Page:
Is a radiologist with a ruler a radiologist in trouble? I don't think so, but perhaps we can cool it on all these measurements.
During my residency, in the last days of the Age of Films (despite what you may hear, comfortably after the Stone Age), I heard someone quip: "A radiologist with a ruler is a radiologist in trouble."
I wasn't sure what to make of this; Was it that a good rad should be capable of making or excluding diagnoses without relying too heavily on measurements? Or was the original speaker a lazybones who didn't want to include measurements in his reports, preferring to disparage those who did?
As I moved on through fellowship, it did seem to me that a lot of unnecessary measuring was going on in our field. Why, for instance, was it important to include measurements of kidneys, spleen, gonads, common bile duct, etc. in ultrasound reports if they were normal and the clinician hadn't specifically asked for it? And, assuming for whatever reason that it was important in ultrasound, why was it not important to give measurements for the exact same structures in other modalities?
Were the numbers to prove that, between the sonographer and the radiologist, the measured organs had been sufficiently scrutinized? I saw enough non-subtle findings on follow-up CT and MR studies to know that the scrutiny was, shall we say, less-than. Not to mention the regular occurrence of other disparities - like a 9.3 cm spleen from ultrasound turning out to be 14.5 cm when seen by CT later the same day. Perhaps rendered cynical by such events, I theorized that somebody had noticed how much shorter ultrasound reports were than their counterparts from other modalities…and moved to bulk them up with some numerals.
Even when actual pathology was involved, I grew disenchanted with routine reporting of measurements as the years went by. Nobody ever seemed to measure things quite the same way, for instance. I would get a study to follow up a 3.4 cm aortic aneurysm, measure it at 3.1 cm, and then retrospectively remeasure the prior exam to find that it was, by my reckoning, 3.1 cm then, too. Or I would measure 3.9 cm, and retrospectively measure 3.9 cm on the prior. Dictating such reports, that there was no change without essentially besmirching the accuracy of colleagues, was a tightrope-walk.
Were radiologists following up my studies, then, disagreeing with the numbers I reported? If everybody was stuck remeasuring previous exams, what was the point of the previous radiologist dictating his numbers in the first place? To say nothing of the surgeons, etc., going on to measure things themselves and disagreeing with the lot of us.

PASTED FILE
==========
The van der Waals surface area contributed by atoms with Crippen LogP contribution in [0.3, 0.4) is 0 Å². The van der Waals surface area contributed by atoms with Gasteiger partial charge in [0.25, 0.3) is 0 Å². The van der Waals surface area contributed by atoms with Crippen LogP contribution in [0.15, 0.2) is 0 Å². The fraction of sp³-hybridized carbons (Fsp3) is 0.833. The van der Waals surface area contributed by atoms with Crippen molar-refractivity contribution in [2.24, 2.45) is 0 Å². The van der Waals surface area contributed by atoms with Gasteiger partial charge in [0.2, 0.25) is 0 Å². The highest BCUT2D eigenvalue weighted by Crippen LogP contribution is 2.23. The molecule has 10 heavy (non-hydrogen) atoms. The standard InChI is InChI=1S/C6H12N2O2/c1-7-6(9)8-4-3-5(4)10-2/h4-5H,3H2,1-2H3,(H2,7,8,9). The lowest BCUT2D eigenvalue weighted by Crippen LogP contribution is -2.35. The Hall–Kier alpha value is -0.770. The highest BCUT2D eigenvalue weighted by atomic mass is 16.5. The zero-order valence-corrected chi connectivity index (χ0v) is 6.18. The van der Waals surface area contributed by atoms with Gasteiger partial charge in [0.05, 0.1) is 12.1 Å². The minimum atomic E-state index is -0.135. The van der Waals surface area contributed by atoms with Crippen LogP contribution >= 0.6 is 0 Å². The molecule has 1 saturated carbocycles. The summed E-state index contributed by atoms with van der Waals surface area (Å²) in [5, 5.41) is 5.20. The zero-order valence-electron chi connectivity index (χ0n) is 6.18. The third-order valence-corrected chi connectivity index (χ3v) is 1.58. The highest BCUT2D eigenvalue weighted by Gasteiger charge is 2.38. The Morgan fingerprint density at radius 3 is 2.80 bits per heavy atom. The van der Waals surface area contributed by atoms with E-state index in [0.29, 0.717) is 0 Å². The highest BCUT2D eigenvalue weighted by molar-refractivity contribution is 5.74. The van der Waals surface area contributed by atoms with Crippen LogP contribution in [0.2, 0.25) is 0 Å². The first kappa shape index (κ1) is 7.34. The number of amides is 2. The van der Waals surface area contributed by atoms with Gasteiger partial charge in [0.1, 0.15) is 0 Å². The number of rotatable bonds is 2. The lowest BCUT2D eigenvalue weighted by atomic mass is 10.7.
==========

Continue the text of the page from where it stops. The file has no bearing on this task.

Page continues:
Much of the time, even as I carefully take measurements and dictate them, I wonder what I'm doing other than cluttering up my reports with supposed evidence that, yes, I actually looked at the study and thought about it in the process. Does it matter to the clinician, for instance, whether the abscess is 5.5 cm or 4.9 cm? Even if it's a follow-up study, am I really giving useful information when I say anything more than that the abscess, following percutaneous drain-placement the previous day, is much smaller?
Part of my sense of non-utility comes from the intermittent stream of communications from clinicians who want specific measurements that I have not given. My favorite is when the ER guys want to know what the appendix measured. Evidently it is insufficient that my impression was "Acute appendicitis, without complications" and the body of my report described "thick-walled, fluid-filled appendix surrounded by moderate inflammatory changes." What is the ER doc going to do differently with an 8 mm appy than he would have done at 11 mm? Not call the surgeon? So part of me really wants to lean towards measuring less, knowing that a clinician will ring me up with a request for numbers if s/he really needs them.
But I go ahead and report the measurements, sucker for radiological peer pressure that I am, because everybody else does it and I was trained that way. And I know that, even if lots of these measurements seem pointless to me, there are legitimate points of decision in medicine which do hinge on certain threshold values: How big an angiomyolipoma should be before it poses enough of a hemorrhage-risk to merit elective removal. How wide the scapholunate interval is allowed to be before ligamentous pathology is implied. How big the ureteral stone is, lest removal be warranted. For every one of these I know, there may be dozens I do not; the data I am tempted to omit may be useful to some other subspecialist out there.
So no, I'm not agreeing that a radiologist with a ruler (or digital facsimile thereof) is necessarily in trouble. I'm just suggesting that maybe it's okay for us to cool our calipers a little.